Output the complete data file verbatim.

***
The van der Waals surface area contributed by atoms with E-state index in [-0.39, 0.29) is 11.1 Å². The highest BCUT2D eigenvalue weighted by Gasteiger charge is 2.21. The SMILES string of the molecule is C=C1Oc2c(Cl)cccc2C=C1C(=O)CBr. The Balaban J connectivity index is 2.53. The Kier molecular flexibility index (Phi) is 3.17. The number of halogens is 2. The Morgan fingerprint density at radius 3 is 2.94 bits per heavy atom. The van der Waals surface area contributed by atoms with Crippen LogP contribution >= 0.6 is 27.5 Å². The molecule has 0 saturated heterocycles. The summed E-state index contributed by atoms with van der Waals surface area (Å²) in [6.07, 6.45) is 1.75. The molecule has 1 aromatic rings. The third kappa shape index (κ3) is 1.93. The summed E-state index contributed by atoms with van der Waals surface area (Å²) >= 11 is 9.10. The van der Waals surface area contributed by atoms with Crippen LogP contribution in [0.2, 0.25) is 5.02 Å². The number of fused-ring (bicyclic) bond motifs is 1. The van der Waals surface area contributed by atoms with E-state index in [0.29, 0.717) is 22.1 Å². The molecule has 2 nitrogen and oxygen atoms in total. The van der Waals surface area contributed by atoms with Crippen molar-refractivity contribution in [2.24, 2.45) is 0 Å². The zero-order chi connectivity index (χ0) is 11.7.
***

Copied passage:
The van der Waals surface area contributed by atoms with E-state index in [-0.39, 0.29) is 11.1 Å². The highest BCUT2D eigenvalue weighted by Gasteiger charge is 2.21. The SMILES string of the molecule is C=C1Oc2c(Cl)cccc2C=C1C(=O)CBr. The Balaban J connectivity index is 2.53. The Kier molecular flexibility index (Phi) is 3.17. The number of halogens is 2. The Morgan fingerprint density at radius 3 is 2.94 bits per heavy atom. The van der Waals surface area contributed by atoms with Crippen LogP contribution >= 0.6 is 27.5 Å². The molecule has 0 saturated heterocycles. The summed E-state index contributed by atoms with van der Waals surface area (Å²) in [6.07, 6.45) is 1.75. The molecule has 1 aromatic rings. The third kappa shape index (κ3) is 1.93. The summed E-state index contributed by atoms with van der Waals surface area (Å²) >= 11 is 9.10. The van der Waals surface area contributed by atoms with Crippen LogP contribution in [0.2, 0.25) is 5.02 Å². The number of fused-ring (bicyclic) bond motifs is 1. The van der Waals surface area contributed by atoms with E-state index in [0.29, 0.717) is 22.1 Å². The molecule has 2 nitrogen and oxygen atoms in total. The van der Waals surface area contributed by atoms with Crippen molar-refractivity contribution in [2.24, 2.45) is 0 Å². The zero-order chi connectivity index (χ0) is 11.7.